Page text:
¶4 The appellant has consistently maintained that she never abused Patricia or caused her death. She accounted for one of the bruises on Patricia's arm by stating that it was the result of her grabbing the child as she turned away. However, despite having bathed Patricia on the night before the fatal injury, the appellant denied having noticed any of the other bruises located on her child's body. Notwithstanding, the appellant surmised that those [771 P.2d 227] bruises must have been caused by other children and asserted that Patricia bruised easily.

¶5 Concerning the fatal injury, the appellant testified that Patricia had been playing on the livingroom sofa on the day in question. While washing dishes in the nearby kitchen, the appellant claimed that she heard a loud "thump" in the livingroom. She stated that she rushed into the room and discovered her daughter lying on the floor, unconscious, between the sofa and a rocking chair.

¶6 At trial, the resident pediatrician in charge of the emergency room, an emergency room pediatrician and chairman of the hospital's Child Protection Team, and the Chief Medical Examiner of the State of Oklahoma, each testified that, in their expert opinions, Patricia was an abused child. Those doctors, joined by the supervising neurosurgeon, also concluded that the severe head trauma sustained by the child could not have been the result of a fall from a sofa. Additionally, several tests performed on Patricia's blood disclosed that she did not bruise any easier than a normal person.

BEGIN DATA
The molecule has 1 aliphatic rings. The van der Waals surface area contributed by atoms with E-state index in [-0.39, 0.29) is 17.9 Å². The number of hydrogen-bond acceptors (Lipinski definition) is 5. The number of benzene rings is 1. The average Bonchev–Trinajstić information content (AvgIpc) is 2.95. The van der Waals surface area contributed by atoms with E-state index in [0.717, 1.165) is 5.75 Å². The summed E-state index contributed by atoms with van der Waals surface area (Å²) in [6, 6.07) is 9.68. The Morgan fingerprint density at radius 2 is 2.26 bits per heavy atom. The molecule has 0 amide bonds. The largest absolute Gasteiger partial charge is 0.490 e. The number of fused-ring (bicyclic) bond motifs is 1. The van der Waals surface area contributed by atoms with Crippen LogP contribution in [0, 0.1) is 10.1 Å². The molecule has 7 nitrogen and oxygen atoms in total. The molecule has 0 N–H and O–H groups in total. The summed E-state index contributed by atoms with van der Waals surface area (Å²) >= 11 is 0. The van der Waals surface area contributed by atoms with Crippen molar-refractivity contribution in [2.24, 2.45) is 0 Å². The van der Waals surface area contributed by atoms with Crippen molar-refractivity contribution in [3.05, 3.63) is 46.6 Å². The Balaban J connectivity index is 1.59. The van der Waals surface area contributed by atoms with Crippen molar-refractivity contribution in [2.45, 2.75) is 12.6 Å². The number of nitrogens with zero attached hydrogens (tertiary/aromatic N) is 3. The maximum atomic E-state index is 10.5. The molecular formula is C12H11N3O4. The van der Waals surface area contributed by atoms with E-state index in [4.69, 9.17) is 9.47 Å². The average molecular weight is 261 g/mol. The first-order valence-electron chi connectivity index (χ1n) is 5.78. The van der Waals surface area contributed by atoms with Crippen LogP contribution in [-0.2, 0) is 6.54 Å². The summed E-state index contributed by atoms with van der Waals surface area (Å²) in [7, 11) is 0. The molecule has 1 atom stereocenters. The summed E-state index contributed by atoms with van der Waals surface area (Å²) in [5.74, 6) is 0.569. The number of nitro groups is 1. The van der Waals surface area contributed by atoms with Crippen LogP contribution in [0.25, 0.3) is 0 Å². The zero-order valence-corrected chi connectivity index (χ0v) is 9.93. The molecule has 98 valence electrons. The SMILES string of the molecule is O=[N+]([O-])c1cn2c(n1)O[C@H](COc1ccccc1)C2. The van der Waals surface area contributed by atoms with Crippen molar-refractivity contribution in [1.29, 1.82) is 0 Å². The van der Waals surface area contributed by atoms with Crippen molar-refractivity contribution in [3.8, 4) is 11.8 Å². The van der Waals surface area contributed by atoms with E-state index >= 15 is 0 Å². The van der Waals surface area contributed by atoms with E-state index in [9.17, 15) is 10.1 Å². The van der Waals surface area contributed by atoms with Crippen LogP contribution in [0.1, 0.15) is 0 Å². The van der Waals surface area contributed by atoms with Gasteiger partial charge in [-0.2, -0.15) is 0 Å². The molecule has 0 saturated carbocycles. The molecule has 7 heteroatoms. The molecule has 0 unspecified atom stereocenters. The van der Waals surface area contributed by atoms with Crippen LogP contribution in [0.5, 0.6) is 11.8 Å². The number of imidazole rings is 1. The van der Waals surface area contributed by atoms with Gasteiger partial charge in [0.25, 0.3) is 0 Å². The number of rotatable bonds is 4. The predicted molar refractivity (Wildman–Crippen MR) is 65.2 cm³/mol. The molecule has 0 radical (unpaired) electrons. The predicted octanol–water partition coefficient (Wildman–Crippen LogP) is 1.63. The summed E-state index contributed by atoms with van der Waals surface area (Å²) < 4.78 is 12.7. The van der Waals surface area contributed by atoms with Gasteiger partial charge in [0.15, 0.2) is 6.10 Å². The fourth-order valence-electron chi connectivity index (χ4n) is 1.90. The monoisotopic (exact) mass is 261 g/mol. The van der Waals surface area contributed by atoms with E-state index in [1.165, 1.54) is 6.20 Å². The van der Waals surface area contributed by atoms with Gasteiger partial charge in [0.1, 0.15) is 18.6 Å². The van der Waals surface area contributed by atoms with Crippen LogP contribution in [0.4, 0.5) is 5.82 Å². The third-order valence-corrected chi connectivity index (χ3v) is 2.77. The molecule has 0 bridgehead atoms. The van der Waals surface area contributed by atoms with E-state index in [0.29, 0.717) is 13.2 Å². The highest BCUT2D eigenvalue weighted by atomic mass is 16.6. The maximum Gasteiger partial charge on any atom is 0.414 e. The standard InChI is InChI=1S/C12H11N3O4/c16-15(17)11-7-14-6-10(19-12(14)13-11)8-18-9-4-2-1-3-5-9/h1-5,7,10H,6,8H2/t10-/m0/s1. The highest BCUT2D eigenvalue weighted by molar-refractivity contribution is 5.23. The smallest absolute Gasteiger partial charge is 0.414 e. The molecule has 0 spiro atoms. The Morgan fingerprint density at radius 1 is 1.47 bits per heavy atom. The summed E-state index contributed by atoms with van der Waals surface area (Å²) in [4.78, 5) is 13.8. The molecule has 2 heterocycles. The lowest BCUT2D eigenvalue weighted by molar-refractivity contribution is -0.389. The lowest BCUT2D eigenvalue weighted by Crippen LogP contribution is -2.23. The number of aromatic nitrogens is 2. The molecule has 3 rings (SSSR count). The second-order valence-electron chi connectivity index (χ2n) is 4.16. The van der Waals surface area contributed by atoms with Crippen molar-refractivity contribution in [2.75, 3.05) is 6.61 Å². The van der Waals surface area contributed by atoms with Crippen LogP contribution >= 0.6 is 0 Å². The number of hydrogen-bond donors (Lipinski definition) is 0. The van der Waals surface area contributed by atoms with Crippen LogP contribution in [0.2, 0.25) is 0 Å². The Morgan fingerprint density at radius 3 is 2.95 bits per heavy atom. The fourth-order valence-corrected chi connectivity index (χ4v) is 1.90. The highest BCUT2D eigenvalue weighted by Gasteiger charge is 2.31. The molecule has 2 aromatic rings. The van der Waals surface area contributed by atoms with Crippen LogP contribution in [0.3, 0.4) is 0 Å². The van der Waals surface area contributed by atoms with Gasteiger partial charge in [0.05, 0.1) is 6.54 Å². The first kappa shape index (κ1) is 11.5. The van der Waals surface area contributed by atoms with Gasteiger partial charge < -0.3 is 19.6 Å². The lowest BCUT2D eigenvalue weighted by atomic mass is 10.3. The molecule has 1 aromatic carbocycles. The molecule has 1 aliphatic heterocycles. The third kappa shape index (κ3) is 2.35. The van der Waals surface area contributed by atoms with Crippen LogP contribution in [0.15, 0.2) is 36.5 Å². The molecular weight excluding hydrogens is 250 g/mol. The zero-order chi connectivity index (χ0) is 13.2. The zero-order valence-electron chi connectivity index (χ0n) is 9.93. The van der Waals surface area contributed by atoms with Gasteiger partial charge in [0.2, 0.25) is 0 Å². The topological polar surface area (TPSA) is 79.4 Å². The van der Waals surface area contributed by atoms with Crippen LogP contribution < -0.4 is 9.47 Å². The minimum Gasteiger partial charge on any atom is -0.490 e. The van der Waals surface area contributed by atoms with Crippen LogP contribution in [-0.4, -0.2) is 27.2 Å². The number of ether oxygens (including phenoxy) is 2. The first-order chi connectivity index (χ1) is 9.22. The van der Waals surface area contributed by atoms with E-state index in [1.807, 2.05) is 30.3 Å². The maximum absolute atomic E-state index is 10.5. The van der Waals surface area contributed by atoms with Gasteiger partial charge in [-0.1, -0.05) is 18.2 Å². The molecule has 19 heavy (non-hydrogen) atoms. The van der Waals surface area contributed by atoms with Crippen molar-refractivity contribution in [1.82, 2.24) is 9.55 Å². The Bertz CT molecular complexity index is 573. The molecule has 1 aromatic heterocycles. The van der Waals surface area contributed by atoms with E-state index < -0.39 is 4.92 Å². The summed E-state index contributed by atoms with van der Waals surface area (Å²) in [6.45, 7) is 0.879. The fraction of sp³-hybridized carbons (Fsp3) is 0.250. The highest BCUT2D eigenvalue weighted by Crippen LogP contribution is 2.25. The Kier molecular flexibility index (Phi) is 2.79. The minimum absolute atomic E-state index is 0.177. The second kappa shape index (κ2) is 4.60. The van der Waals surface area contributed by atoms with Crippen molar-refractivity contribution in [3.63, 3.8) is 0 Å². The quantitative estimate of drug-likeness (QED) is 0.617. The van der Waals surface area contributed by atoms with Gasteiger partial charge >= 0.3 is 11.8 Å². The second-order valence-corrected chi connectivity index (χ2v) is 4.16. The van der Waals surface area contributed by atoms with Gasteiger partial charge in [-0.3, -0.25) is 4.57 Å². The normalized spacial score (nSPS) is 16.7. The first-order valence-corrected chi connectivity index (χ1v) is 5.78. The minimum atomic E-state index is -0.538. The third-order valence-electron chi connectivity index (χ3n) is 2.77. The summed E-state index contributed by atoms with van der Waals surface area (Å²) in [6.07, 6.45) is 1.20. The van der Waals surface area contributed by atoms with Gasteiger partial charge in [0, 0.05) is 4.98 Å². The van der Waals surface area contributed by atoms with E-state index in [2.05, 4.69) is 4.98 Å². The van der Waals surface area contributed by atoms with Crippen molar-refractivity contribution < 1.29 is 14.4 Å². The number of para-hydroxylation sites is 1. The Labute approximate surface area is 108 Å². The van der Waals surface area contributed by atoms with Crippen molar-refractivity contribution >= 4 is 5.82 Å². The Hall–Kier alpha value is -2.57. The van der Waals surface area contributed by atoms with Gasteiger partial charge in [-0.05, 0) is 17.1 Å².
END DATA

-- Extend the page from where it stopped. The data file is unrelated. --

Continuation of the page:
¶7 In her first assignment of error, the appellant asserts that there was insufficient evidence to support the verdict. Specifically, appellant contends that the State failed to prove that she caused the death of her daughter. We disagree.

¶8 The test to be utilized by a reviewing court when determining if the State presented sufficient evidence to support a conviction where both direct and circumstantial evidence has been introduced is whether, after reviewing the evidence in the light most favorable to the prosecution, any rational trier of fact could have found the essential elements of the crime charged beyond a reasonable doubt. Spuehler v. State, 709 P.2d 202, 203-4 (Okla. Crim. App. 1985); Riley v. State, 760 P.2d 198, 199 (Okla. Crim. App. 1988). Because the instant case involved both direct and circumstantial evidence, the Spuehler test is applicable. Furthermore, because the appellant does not challenge the sufficiency of any other element of the crime charged, we must conclude that the victim was a child under the age of eighteen and that her death resulted from a willfully inflicted injury or the use of unreasonable force.